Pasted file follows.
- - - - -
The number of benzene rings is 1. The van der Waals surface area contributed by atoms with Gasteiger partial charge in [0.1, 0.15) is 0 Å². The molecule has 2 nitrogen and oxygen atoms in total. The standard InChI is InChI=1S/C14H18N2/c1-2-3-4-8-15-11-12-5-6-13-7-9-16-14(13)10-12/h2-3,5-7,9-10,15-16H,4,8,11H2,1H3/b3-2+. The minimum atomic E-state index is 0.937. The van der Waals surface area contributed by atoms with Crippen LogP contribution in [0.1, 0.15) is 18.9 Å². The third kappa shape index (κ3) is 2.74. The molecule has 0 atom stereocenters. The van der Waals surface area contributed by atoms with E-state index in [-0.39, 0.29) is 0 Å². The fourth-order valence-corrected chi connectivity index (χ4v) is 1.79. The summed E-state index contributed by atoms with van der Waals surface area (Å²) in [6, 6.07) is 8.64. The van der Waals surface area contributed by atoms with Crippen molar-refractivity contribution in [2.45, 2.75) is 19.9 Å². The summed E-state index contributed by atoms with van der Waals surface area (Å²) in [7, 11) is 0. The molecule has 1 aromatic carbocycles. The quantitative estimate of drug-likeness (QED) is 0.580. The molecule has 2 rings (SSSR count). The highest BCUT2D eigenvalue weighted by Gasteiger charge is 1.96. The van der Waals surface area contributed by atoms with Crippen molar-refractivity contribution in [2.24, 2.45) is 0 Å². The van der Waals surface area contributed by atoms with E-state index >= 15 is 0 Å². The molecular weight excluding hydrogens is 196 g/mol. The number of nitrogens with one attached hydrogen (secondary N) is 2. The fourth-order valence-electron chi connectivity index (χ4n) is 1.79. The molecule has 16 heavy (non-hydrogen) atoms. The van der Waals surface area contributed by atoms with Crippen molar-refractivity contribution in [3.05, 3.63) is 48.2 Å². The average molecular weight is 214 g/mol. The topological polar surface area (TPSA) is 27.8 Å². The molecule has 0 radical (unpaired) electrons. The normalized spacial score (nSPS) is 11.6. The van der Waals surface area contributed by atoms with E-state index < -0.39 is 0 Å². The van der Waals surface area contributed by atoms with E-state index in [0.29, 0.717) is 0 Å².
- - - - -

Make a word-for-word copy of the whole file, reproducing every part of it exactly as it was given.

The number of benzene rings is 1. The van der Waals surface area contributed by atoms with Gasteiger partial charge in [0.1, 0.15) is 0 Å². The molecule has 2 nitrogen and oxygen atoms in total. The standard InChI is InChI=1S/C14H18N2/c1-2-3-4-8-15-11-12-5-6-13-7-9-16-14(13)10-12/h2-3,5-7,9-10,15-16H,4,8,11H2,1H3/b3-2+. The minimum atomic E-state index is 0.937. The van der Waals surface area contributed by atoms with Crippen LogP contribution in [0.1, 0.15) is 18.9 Å². The third kappa shape index (κ3) is 2.74. The molecule has 0 atom stereocenters. The van der Waals surface area contributed by atoms with E-state index in [-0.39, 0.29) is 0 Å². The fourth-order valence-corrected chi connectivity index (χ4v) is 1.79. The summed E-state index contributed by atoms with van der Waals surface area (Å²) in [6, 6.07) is 8.64. The van der Waals surface area contributed by atoms with Crippen molar-refractivity contribution in [2.45, 2.75) is 19.9 Å². The summed E-state index contributed by atoms with van der Waals surface area (Å²) in [7, 11) is 0. The molecule has 1 aromatic carbocycles. The quantitative estimate of drug-likeness (QED) is 0.580. The molecule has 2 rings (SSSR count). The highest BCUT2D eigenvalue weighted by Gasteiger charge is 1.96. The van der Waals surface area contributed by atoms with Crippen molar-refractivity contribution in [2.24, 2.45) is 0 Å². The van der Waals surface area contributed by atoms with E-state index >= 15 is 0 Å². The molecular weight excluding hydrogens is 196 g/mol. The number of nitrogens with one attached hydrogen (secondary N) is 2. The fourth-order valence-electron chi connectivity index (χ4n) is 1.79. The molecule has 16 heavy (non-hydrogen) atoms. The van der Waals surface area contributed by atoms with Crippen molar-refractivity contribution in [3.05, 3.63) is 48.2 Å². The average molecular weight is 214 g/mol. The topological polar surface area (TPSA) is 27.8 Å². The molecule has 0 radical (unpaired) electrons. The normalized spacial score (nSPS) is 11.6. The van der Waals surface area contributed by atoms with E-state index < -0.39 is 0 Å². The van der Waals surface area contributed by atoms with E-state index in [0.29, 0.717) is 0 Å².